Problems with Health Care and Insurance and the
November 1st 2005
Can the US System
I've looked at
the Canadian "healthcare" system pretty regularly over the past few
years, and they really are not all that happy with it. Canadians who
can afford it, and cannot (or think they cannot) afford to wait,
cross the border for their healthcare procedures, particularly if it
involves a large machine like an MRI or a CAT scan (or similar).
Then you have the insurance companies themselves who
are almost CONSTANTLY trying to bid the doctor's bill down: They
base this bid-down price on a formula that uses what they call "the
prevailing competitive price," but I have yet to find a doctor (who,
by the way, in case I didn't mention it, has to make a profit so
that he can live) who actually charges the PCP. SO, if the MD
doesn't alter the bill, the victim...I mean, the patient gets to
cover the overage which is in ADDITION to any deductible or co-pay.
The problem with Healthcare Insurance in the United States is pretty
complex: First, you have too many people getting something for
nothing; that overburdens the doctors, who have to make a profit,
too, and the hospitals, who have to make a profit ... and at who's
expense do you suppose they are going to exact that profit? So they
drive up the cost of caring for people.
Second, you have a society that is all too happy to sue just about
anyone for just about anything. A Doctor is highly educated, to be
sure, but every doctor I know makes mistakes. They're human, after
all; and all it takes is that ONE mistake on or around that ONE guy
or girl who wants to turn it into a spin at the Lotto with virtually
guaranteed results. To fend off all the lawsuits, any MD worth their
cotton balls invests heavily in Malpractice Insurance; which costs
them plenty and, as we've already discussed, doctors have to make
profits, too ... and so the cost gets passed on to the consumer or
their insurer, whichever is the easiest from whom to collect.
Finally, you have the patients, themselves. We are increasingly
a society of hypochondriacs. Whereas our fathers and mothers
typically treated their own colds and flu at home as well as those
of their children, today's family is more likely to make a cough
into a visit with the pediatrician. The medical community has
convinced us we cannot tell whether we have a cold or a flu, and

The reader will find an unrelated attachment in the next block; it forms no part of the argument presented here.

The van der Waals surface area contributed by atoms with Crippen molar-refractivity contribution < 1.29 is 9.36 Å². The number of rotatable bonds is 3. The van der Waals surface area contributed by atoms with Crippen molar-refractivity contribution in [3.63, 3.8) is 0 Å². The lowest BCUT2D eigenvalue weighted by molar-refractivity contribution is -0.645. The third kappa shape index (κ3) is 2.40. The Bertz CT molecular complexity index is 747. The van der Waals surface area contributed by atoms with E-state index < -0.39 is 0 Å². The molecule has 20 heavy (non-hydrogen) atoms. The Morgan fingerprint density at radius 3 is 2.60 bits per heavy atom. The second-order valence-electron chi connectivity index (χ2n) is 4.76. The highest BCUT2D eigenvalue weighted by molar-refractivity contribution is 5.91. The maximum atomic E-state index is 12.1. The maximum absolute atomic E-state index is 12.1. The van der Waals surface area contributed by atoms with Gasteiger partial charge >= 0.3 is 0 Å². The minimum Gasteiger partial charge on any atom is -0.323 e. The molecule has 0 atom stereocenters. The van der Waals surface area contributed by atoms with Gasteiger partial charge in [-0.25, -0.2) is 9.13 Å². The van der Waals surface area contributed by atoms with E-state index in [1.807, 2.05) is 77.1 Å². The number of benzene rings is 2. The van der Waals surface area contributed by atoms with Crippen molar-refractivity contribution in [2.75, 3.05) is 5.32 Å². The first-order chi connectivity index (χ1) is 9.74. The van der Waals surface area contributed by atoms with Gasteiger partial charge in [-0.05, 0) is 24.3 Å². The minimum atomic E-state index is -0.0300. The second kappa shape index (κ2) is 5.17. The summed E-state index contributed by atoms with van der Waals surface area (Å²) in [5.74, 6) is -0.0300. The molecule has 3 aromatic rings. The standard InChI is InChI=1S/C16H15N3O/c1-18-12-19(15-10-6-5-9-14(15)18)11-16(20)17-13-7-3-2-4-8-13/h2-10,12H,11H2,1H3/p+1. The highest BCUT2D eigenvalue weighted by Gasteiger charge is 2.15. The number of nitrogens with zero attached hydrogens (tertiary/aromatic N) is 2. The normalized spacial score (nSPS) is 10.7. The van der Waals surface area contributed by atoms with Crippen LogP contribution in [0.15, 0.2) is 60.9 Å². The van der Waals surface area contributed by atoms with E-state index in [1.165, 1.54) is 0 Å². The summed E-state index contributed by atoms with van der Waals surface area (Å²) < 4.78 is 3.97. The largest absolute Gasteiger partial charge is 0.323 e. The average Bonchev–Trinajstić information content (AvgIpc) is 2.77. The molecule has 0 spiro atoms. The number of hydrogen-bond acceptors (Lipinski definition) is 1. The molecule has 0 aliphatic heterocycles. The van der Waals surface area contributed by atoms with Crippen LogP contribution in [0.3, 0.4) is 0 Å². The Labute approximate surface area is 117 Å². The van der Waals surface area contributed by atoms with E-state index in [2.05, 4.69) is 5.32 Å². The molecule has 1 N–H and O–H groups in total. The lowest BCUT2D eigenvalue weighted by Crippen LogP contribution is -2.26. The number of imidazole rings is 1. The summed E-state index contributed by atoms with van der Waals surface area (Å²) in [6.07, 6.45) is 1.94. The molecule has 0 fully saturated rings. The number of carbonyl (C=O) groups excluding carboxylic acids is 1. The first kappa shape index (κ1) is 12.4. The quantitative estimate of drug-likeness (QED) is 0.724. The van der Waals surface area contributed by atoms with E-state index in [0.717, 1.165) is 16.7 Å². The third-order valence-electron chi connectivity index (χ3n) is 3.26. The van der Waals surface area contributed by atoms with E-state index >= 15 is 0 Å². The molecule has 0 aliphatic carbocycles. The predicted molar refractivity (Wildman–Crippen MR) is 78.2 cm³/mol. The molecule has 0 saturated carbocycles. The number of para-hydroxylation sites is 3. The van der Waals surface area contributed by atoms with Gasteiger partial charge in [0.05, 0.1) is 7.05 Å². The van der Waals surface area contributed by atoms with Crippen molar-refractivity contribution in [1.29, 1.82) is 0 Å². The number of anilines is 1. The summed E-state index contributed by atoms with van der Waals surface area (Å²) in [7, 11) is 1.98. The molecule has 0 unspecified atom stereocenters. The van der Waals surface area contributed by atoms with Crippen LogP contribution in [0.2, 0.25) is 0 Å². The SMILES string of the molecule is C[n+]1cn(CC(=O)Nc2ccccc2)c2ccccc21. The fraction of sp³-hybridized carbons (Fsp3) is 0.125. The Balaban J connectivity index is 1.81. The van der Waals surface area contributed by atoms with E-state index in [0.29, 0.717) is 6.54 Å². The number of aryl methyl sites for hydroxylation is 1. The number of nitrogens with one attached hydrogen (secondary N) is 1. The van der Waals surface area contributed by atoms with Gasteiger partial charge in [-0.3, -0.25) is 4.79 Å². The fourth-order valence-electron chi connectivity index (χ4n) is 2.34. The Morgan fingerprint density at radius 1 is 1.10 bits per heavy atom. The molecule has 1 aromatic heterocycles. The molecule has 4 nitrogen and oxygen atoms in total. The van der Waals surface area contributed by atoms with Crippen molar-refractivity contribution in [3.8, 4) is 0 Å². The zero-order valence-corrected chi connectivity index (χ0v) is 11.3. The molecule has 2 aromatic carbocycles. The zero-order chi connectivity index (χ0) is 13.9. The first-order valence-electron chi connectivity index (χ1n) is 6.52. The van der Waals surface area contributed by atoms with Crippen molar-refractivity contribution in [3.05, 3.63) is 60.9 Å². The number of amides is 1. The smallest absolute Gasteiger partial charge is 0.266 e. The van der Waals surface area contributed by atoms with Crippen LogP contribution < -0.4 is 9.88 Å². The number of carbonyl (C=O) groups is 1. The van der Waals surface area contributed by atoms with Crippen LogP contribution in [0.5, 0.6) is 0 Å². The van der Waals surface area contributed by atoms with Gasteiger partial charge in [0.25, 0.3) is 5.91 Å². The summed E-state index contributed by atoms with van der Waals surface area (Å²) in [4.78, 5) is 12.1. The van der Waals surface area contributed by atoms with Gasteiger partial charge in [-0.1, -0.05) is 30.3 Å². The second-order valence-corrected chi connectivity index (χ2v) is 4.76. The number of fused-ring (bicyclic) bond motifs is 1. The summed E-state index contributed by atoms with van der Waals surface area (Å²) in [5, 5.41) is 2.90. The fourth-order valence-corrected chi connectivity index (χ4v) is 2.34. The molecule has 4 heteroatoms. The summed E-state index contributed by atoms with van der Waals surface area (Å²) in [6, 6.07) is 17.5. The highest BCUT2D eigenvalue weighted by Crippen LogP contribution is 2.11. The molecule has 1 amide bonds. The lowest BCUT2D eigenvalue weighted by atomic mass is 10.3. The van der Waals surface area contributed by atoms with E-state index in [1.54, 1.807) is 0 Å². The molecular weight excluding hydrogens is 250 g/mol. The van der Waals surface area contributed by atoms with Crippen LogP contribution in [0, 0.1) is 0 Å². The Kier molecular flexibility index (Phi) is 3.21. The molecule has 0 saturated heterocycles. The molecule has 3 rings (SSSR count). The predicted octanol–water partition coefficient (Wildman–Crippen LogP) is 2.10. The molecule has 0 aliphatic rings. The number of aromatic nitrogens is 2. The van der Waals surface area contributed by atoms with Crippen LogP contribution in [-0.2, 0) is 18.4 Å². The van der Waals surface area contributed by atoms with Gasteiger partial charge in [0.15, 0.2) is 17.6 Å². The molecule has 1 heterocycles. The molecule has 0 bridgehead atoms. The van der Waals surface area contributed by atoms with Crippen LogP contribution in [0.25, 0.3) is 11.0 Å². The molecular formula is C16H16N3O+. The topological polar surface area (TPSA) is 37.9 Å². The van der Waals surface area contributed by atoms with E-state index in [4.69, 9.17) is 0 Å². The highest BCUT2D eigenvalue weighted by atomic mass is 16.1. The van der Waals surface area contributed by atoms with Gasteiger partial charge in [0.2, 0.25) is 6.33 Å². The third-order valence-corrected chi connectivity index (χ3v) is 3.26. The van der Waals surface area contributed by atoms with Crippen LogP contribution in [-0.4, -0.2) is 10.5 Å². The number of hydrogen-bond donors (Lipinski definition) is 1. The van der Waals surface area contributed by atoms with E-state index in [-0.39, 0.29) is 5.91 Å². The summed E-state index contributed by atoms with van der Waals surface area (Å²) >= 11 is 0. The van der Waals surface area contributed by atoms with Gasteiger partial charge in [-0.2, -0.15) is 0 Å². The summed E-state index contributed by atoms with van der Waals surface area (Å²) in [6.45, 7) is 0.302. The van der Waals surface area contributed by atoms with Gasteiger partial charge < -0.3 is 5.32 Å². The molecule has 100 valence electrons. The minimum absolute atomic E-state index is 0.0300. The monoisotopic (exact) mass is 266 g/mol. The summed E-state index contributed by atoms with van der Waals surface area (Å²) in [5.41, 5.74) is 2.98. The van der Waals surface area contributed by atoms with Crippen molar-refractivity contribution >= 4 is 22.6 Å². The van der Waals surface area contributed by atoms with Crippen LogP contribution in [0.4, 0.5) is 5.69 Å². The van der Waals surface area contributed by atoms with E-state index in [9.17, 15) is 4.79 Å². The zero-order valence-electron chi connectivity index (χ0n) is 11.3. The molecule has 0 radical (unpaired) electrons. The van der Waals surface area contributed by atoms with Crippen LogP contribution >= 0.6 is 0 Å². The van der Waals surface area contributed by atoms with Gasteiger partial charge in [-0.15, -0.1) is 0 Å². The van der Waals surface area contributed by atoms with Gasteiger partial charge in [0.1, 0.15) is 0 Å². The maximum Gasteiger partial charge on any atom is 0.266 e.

that it's important that we know the difference (even though the Tx
is nearly identical and there is nothing you can do to actually CURE
either one). SO, whereas actuarially sound rates might be based on
4-6 trips per year to the MD or specialist, the average human bean
visits his or her MD upwards of 8 or 9 times (these aren't real
numbers, I don't know the real numbers...just using these for
SO, what's the solution?
That's how I see it, anyway...from the inside.
- Put emergency medical care under a seperate,
state-controlled system and pay for it with some kind of "use" tax
on something widely available and that just about everyone uses.
- Forbid lawsuits against doctors or hospitals
unless the actual damages exceed a strong, and high, economic
threshold (like, say, $100,000) and, then, limit awards to only
the actual damages...no "punitive" damages. If the doctor was NOT
negligent, but actually did the misdeed purposely, then arrest him
or her, try him or her, make his or her estate pay everything to
the victim, and throw him or her in jail.
- Allow Doctors to charge as much as they need to
charge to earn a profit; which will be lower than they charge
today because they won't need as much (or any) malpractice
insurance...and they won't be treating people for free.
- Limit the number of trips a body can make to
the MD for superfluous crap like colds and flu (unless life
threatening, for example, to an asthmatic or the elderly).
- Enjoin insurance companies to work WITH the
doctors on loss mitigation programs like "heart smart" and
"Beating Diabetes." Insurance agents and companies can be very
large knowledge repositories and they are almost expert at risk
By Dave Davis
Dave is an insurance specialist living in the Midwest
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